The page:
On to Cup 2, finally! If you're not up to date on Cup 1, click here for the run down. See you in a few…
I arrived in Medellín, Antioquia (Colombia) in late May of 2019 and was eager to get this trip going! A few set-backs left me with about 3-4 weeks to settle into my new home and explore a deeper part of Medellin's coffee culture. Interesting fact in case you didn’t know, most coffee producing countries, such as Colombia, do not have a specialty coffee culture like we do in the western world. Typically, only the finest and highest quality coffees are exported and the low-quality coffees are left in the country of origin for commercial consumption, often referred to as "tinto". Colombian's typically drink "tinto" in the form of instant coffee or use commercial drip machines. However, it was impressive to experience how Medellín is quickly trying to elevate their specialty coffee culture and preserve Colombia's finest coffees for themselves. Colombian coffee brands such as Pergamino, Cafe Velvet, Cafe San Alberto, Cafe Las Margaritas, Cafe Yipao, Rituales, and many more are leading the way towards lifting Colombia's specialty coffee culture and it's absolutely inspiring! As I immersed myself in the region, I realized that through their continuous improvement, the region is quickly establishing itself as a top contender in the specialty coffee industry.
After a few weeks of exploring Medellín (more on that later), I was finally off to Colombia's coffee region, El Eje Cafetero (The Coffee Axis), at the end of June. How was I able to make these “finca” visit arrangements? Well, I was fortunate to have a week organized by Pro-Colombia in the Eje Cafetero, which included a coffee expo (Eje Expo Cafe) in Armenia, Quindio organized by Cafe La Morelia, finca visits (coffee farms), meetings with exporters and roasters, and cuppings! Cupping? Promise I’ll get to that soon.
Before I go any further, it's important to understand where El Eje Cafetero is located and what that means for Colombian coffee production. El Eje Cafetero consists of 3 Colombian departments - Quindio, Risaralda, Caldas – located in a triangle on the map. This is essentially where most coffee trade happens and most exportations begin. It’s a safe, beautiful region for nature and coffee tourist attractions; however, that doesn't mean other parts of Colombia don't produce coffee. Departments such as Sierra Nevada de Santa Marta, Huila, Tolima, Nariño, and Antioquia are a few departments that are known for producing some of Colombia's best coffees by some of Colombia's most unique farms and people.
During the Eje Expo Cafe, I was fortunate to build a solid foundation of a network that consisted of not only Colombian producers and exporters but also contacts from China, Korea, and Ecuador. This expo also offered me the opportunity to participate in my first cupping session and prepare myself with knowledge before going into a busy week.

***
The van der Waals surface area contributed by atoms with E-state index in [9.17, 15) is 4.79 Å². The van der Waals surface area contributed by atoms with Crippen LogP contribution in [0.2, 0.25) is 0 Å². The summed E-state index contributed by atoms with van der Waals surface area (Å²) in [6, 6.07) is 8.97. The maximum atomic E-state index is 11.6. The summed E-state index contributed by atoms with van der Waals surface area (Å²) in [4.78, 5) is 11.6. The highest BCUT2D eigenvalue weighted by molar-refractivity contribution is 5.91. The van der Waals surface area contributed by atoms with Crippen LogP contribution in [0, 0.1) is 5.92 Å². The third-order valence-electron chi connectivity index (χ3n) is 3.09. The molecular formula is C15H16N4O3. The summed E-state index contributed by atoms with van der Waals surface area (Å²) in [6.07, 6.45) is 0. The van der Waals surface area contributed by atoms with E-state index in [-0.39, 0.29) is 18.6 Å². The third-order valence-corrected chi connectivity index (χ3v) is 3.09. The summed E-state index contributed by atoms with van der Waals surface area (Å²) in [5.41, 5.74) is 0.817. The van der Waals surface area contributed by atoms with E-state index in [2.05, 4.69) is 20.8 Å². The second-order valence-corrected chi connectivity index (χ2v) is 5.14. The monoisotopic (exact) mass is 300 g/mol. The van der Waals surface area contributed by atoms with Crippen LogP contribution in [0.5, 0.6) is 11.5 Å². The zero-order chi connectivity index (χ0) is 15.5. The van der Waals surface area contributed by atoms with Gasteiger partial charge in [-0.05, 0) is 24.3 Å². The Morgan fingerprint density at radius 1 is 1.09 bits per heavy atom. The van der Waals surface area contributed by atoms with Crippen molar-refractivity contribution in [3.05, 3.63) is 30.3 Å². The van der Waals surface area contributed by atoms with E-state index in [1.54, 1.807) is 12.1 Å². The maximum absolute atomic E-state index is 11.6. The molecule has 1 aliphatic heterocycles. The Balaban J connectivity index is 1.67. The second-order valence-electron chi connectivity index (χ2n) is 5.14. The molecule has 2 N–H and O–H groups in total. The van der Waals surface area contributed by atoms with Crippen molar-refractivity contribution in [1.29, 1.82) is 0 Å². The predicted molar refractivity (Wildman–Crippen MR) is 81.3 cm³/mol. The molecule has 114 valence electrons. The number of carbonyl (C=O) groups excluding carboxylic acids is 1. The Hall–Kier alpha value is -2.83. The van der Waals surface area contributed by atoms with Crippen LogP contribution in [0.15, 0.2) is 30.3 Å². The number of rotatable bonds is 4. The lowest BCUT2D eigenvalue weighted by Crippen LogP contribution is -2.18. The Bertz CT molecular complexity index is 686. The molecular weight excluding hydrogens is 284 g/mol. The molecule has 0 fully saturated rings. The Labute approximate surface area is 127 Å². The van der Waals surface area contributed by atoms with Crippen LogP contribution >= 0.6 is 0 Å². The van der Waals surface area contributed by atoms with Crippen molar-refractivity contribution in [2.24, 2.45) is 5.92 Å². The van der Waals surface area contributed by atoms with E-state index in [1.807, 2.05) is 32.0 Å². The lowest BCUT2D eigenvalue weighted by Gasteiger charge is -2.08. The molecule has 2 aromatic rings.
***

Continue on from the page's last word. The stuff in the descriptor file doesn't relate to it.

After 3 days at the coffee expo, I was finally off visiting fincas with Pro-Colombia's Quindio representative. We started in Buenavista, Quindio, where we visited Cafe San Alberto and Cafe Las Margaritas, and then followed by a drive to Sevilla, Valle del Cauca visiting another finca. It was incredibly humbling visiting these fincas and being able to get a hands-on experience on coffee cultivation. I was also able to gain a better understanding of the danger and effort that coffee pickers face during harvest.
Traditional coffee fincas often times sit on steep mountain sides so that the sun is not constantly hitting the coffee plants. Fun fact: For the most part, coffee plants love shade, which means the more shade they get, the better the quality.
After my experience in Quindio, I was driven to Pereira, Risaralda where I was once again accompanied by Pro-Colombia's Risaralda representative. I met with more producers, exporters, and roasters. It was then that I began to understand the differences between each region. My time in Risaralda was short, and after a day, I quickly continued to Manizales, Caldas where I had more hands-on opportunities in fincas and with exporters. Unlike Medellín's valley landscape, Manizales is a hilly city that sits at roughly 7,000 ft (2100 m) above sea level, making it ideal for coffee cultivation. Manizales is not only known for coffee but also known as a safe college town.
My first meeting was a finca visit just outside Manizales where I was able to pick more coffee with my friend Wilson (pictured below). Not only did I pick more coffee, but I also learned more about exotic arabica varieties such as the Geisha and Pink Bourbon varieties. Following this finca visit, I met with more exporters in the area and gained more knowledge of the various mechanisms involving exportation and the supply chain across Colombia.
Meet Wilson: He's a 51-year old coffee farmer that has picked coffee his entire life. Fact: Colombian coffee cultivators have an average age of 55-years old, meaning young Colombian's don't see a future in coffee cultivation.
After a week in El Eje Cafetero, it was time to head to back to Medellín to begin planning the next move on this journey. That week in the coffee region was epic! I will forever be thankful for the opportunity I had in meeting some amazing people while enjoying delicious and carefully crafted coffee. It was at that moment that truly motivated and inspired me to do more with Global Origins Inc for coffee producers worldwide!
Cup 3 will be coming soon!